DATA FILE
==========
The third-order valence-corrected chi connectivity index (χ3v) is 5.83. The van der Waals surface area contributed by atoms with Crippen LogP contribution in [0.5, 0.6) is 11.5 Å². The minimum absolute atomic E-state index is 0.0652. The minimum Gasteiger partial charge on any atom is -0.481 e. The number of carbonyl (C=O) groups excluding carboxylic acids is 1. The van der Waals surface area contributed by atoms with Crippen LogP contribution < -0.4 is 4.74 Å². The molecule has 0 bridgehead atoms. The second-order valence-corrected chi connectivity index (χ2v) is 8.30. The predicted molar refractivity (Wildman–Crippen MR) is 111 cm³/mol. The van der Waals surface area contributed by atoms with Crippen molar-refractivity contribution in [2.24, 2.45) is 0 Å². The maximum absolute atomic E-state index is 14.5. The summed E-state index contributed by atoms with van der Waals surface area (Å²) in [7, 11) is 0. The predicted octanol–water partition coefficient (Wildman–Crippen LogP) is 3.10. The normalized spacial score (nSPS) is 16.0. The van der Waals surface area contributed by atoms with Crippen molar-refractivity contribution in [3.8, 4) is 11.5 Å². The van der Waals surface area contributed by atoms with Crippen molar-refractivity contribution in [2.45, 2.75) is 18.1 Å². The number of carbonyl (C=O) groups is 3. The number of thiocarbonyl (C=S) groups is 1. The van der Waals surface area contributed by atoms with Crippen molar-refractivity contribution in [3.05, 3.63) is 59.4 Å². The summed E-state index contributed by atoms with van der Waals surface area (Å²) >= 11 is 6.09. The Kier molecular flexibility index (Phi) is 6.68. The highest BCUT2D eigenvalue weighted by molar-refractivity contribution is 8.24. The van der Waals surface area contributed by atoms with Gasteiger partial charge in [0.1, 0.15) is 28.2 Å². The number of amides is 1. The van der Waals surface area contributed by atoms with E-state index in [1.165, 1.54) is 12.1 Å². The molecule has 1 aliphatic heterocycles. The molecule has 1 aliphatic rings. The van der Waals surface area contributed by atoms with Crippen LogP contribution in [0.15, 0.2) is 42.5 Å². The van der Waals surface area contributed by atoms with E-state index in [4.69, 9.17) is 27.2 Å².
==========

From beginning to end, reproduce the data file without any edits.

The third-order valence-corrected chi connectivity index (χ3v) is 5.83. The van der Waals surface area contributed by atoms with Crippen LogP contribution in [0.5, 0.6) is 11.5 Å². The minimum absolute atomic E-state index is 0.0652. The minimum Gasteiger partial charge on any atom is -0.481 e. The number of carbonyl (C=O) groups excluding carboxylic acids is 1. The van der Waals surface area contributed by atoms with Crippen LogP contribution < -0.4 is 4.74 Å². The molecule has 0 bridgehead atoms. The second-order valence-corrected chi connectivity index (χ2v) is 8.30. The predicted molar refractivity (Wildman–Crippen MR) is 111 cm³/mol. The van der Waals surface area contributed by atoms with Crippen molar-refractivity contribution in [2.24, 2.45) is 0 Å². The maximum absolute atomic E-state index is 14.5. The summed E-state index contributed by atoms with van der Waals surface area (Å²) in [7, 11) is 0. The predicted octanol–water partition coefficient (Wildman–Crippen LogP) is 3.10. The normalized spacial score (nSPS) is 16.0. The van der Waals surface area contributed by atoms with Crippen molar-refractivity contribution in [3.8, 4) is 11.5 Å². The van der Waals surface area contributed by atoms with Crippen molar-refractivity contribution in [2.45, 2.75) is 18.1 Å². The number of carbonyl (C=O) groups is 3. The number of thiocarbonyl (C=S) groups is 1. The van der Waals surface area contributed by atoms with Crippen molar-refractivity contribution in [3.05, 3.63) is 59.4 Å². The summed E-state index contributed by atoms with van der Waals surface area (Å²) >= 11 is 6.09. The Kier molecular flexibility index (Phi) is 6.68. The highest BCUT2D eigenvalue weighted by molar-refractivity contribution is 8.24. The van der Waals surface area contributed by atoms with Gasteiger partial charge in [0.1, 0.15) is 28.2 Å². The number of amides is 1. The van der Waals surface area contributed by atoms with E-state index in [1.165, 1.54) is 12.1 Å². The molecule has 1 aliphatic heterocycles. The molecule has 1 aliphatic rings. The van der Waals surface area contributed by atoms with Crippen LogP contribution in [0.15, 0.2) is 42.5 Å². The van der Waals surface area contributed by atoms with E-state index in [4.69, 9.17) is 27.2 Å².